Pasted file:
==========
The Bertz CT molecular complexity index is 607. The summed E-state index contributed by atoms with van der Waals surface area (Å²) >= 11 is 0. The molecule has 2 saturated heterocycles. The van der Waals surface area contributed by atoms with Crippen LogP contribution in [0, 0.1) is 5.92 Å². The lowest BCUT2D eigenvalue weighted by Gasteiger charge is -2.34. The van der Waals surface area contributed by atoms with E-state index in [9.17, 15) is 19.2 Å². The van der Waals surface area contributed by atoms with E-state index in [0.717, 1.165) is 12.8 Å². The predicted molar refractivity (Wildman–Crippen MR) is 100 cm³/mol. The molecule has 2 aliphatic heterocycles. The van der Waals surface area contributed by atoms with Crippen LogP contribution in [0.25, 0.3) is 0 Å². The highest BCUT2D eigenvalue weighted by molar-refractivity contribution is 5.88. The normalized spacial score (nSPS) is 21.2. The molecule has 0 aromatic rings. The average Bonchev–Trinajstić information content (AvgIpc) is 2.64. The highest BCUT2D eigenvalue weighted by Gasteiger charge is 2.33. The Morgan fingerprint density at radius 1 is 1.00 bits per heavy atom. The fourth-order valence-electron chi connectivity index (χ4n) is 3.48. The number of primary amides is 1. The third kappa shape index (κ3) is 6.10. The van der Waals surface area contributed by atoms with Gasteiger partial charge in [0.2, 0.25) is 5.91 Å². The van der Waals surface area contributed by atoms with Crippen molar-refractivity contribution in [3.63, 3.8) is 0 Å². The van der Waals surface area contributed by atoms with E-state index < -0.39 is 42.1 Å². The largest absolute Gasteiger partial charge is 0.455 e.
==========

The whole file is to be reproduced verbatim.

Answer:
The Bertz CT molecular complexity index is 607. The summed E-state index contributed by atoms with van der Waals surface area (Å²) >= 11 is 0. The molecule has 2 saturated heterocycles. The van der Waals surface area contributed by atoms with Crippen LogP contribution in [0, 0.1) is 5.92 Å². The lowest BCUT2D eigenvalue weighted by Gasteiger charge is -2.34. The van der Waals surface area contributed by atoms with E-state index in [9.17, 15) is 19.2 Å². The van der Waals surface area contributed by atoms with E-state index in [0.717, 1.165) is 12.8 Å². The predicted molar refractivity (Wildman–Crippen MR) is 100 cm³/mol. The molecule has 2 aliphatic heterocycles. The van der Waals surface area contributed by atoms with Crippen LogP contribution in [0.25, 0.3) is 0 Å². The highest BCUT2D eigenvalue weighted by molar-refractivity contribution is 5.88. The normalized spacial score (nSPS) is 21.2. The molecule has 0 aromatic rings. The average Bonchev–Trinajstić information content (AvgIpc) is 2.64. The highest BCUT2D eigenvalue weighted by Gasteiger charge is 2.33. The Morgan fingerprint density at radius 1 is 1.00 bits per heavy atom. The fourth-order valence-electron chi connectivity index (χ4n) is 3.48. The number of primary amides is 1. The third kappa shape index (κ3) is 6.10. The van der Waals surface area contributed by atoms with Gasteiger partial charge in [0.2, 0.25) is 5.91 Å². The van der Waals surface area contributed by atoms with Crippen molar-refractivity contribution in [3.63, 3.8) is 0 Å². The van der Waals surface area contributed by atoms with E-state index < -0.39 is 42.1 Å². The largest absolute Gasteiger partial charge is 0.455 e.